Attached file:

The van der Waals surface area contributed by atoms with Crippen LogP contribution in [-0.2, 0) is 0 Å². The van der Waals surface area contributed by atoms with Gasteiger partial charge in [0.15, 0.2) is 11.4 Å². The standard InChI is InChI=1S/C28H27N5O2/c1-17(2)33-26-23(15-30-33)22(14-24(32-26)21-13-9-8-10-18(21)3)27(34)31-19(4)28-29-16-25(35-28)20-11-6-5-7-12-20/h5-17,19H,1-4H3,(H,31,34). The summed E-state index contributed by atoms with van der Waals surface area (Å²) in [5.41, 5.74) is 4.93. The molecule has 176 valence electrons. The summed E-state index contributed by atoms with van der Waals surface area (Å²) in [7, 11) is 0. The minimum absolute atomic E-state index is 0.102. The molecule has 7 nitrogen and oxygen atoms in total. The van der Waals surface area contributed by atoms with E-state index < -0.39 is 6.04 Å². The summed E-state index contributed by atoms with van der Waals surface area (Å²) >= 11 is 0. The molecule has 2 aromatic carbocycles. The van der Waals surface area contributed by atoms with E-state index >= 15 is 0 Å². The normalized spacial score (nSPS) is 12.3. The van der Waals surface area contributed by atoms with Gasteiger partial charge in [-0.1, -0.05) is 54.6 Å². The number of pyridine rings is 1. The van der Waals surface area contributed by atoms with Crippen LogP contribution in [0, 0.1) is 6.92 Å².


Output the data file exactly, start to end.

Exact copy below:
The van der Waals surface area contributed by atoms with Crippen LogP contribution in [-0.2, 0) is 0 Å². The van der Waals surface area contributed by atoms with Gasteiger partial charge in [0.15, 0.2) is 11.4 Å². The standard InChI is InChI=1S/C28H27N5O2/c1-17(2)33-26-23(15-30-33)22(14-24(32-26)21-13-9-8-10-18(21)3)27(34)31-19(4)28-29-16-25(35-28)20-11-6-5-7-12-20/h5-17,19H,1-4H3,(H,31,34). The summed E-state index contributed by atoms with van der Waals surface area (Å²) in [5.41, 5.74) is 4.93. The molecule has 176 valence electrons. The summed E-state index contributed by atoms with van der Waals surface area (Å²) in [7, 11) is 0. The minimum absolute atomic E-state index is 0.102. The molecule has 7 nitrogen and oxygen atoms in total. The van der Waals surface area contributed by atoms with E-state index < -0.39 is 6.04 Å². The summed E-state index contributed by atoms with van der Waals surface area (Å²) >= 11 is 0. The molecule has 2 aromatic carbocycles. The van der Waals surface area contributed by atoms with E-state index >= 15 is 0 Å². The normalized spacial score (nSPS) is 12.3. The van der Waals surface area contributed by atoms with Gasteiger partial charge in [-0.1, -0.05) is 54.6 Å². The number of pyridine rings is 1. The van der Waals surface area contributed by atoms with Crippen LogP contribution in [0, 0.1) is 6.92 Å².